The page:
RSPB Cymru is urging people to put on a festive feast to fatten up garden birds this Christmas, but to avoid leaving out the potentially dangerous leftover contents of their Christmas dinner roasting tins.
Cooked turkey fat is extremely dangerous to birds for several reasons and can have catastrophic consequences for your garden visitors.
The fat remains soft even when cooled and it could easily smear onto birds’ feathers and ruin their water-proofing and insulating qualities. This layer of grease would make it virtually impossible for birds to keep their feathers clean and dry, which is essential if they are to survive the cold winter weather.
The fat in roasting tins can quickly go rancid when leftover with other meat juices in a warm kitchen before being put outside. This forms an ideal breeding ground for salmonella and other food poisoning bacteria, which could prove fatal to birds at this time of the year.
It is a popular tradition to add other ingredients to a joint of meat before roasting, including rubbing salts in order to crisp the skin and to add extra flavour. High levels of salt are toxic to garden birds so RSPB Cymru urges people not to leave the cooked fats from any meat on bird tables this Christmas.
To read more about this story go to www.rspb.org.uk/wales These hints and tips will help encourage visitors to your garden in time for the RSPB’s annual Big Garden Birdwatch. Join around half-a-million other people on 24-25th January taking a closer look at the wildlife on their doorstep, over seven million birds were counted in last year’s Birdwatch alone. To get involved simple pick an hour over the weekend and tell us what you see. For more information about how you can give nature a home in your outside space visit – rspb.org.uk/homes
A rare beetle, called the ‘inquisitor’ has been discovered for the first time at Cwm Llyfnant, part of RSPB’s Ynys-hir reserve near Machynlleth in mid Wales.
The rare beetle (full Latin name Calosoma inquisitor) and also known as the ‘Caterpillar-hunter’ or ‘lesser searcher beetle’, was discovered in ancient woodland – a key habitat for the species - in the Cwm Llyfnant area of the reserve.
The survey which took place this summer has been part-funded by Natural Resources Wales (NRW) and is part of a wider survey which is investigating special communities of insects in the Dyfi Valley. These insects are one of the main reasons for the designation of the area as a Site of Special Scientific Interest (SSSI).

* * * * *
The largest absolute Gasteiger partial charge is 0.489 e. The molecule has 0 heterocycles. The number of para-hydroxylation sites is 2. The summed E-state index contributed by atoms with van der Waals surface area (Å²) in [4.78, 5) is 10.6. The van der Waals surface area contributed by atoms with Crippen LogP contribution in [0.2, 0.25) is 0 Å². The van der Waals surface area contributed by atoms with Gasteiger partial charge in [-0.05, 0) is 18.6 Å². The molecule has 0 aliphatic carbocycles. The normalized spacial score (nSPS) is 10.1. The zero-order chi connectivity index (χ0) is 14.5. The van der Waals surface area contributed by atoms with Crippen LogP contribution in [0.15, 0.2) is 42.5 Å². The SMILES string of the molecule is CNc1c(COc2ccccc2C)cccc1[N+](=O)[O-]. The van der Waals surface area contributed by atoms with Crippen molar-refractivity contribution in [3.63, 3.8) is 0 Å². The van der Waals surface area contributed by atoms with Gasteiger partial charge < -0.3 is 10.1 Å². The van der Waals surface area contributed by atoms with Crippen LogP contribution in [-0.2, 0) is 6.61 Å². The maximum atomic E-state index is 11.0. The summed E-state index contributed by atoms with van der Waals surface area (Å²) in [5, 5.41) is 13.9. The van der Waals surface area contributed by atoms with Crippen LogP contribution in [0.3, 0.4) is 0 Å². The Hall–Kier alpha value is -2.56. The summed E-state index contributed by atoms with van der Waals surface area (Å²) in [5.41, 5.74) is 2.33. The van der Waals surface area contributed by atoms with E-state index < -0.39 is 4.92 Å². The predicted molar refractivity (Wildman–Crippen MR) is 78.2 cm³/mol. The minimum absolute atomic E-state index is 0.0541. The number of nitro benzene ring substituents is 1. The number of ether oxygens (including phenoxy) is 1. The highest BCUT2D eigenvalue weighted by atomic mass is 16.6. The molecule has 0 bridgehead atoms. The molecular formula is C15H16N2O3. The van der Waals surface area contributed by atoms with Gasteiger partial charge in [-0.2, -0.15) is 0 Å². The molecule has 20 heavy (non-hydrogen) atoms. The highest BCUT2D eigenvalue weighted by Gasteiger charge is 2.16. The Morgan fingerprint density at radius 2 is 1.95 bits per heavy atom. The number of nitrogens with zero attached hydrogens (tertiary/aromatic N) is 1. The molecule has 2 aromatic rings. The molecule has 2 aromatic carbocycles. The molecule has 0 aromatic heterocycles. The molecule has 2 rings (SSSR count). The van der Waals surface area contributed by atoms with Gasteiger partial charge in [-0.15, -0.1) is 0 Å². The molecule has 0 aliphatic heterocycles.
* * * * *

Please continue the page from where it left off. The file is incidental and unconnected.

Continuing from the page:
Consultant Ecologist Dave Boyce and NRW Invertebrate Ecologist Adrian Fowles made the discovery, though neither had to dig around under logs or rotting leaves to unearth the rare find. As Dave Boyce explains: “We were discussing management specifically for these special insects, when out of the sky an inquisitor beetle, one of Britain’s rarest beetles, flew into a clearing and landed right next to us!”
Wales is thought to be the last remaining stronghold in the UK for this creature, with a particularly strong population at RSPB Carngafallt reserve in the Elan Valley, another site with lots of ancient oak trees. The inquisitor beetle was once widespread in England and Wales but its population has halved in the last 25 years, and it is now only found in small, isolated pockets of woodland in England, and a handful of sites in mid and north Wales.
Adrian Fowles believes that the discovery is a good sign, he said: “Finding this beetle suggests there is a breeding population within the valley, which is encouraging news.”
The ideal habitat for the inquisitor beetle is ancient oak woodland, and with more than 40% of the UK’s total upland oak forests found in Wales, it’s easy to see why Wales is a valuable and special home for this creature. The cause of the decline of the inquisitor beetle is not fully understood but it is thought it may relate to a lack of appropriate management of woodland, including a lack of grazing.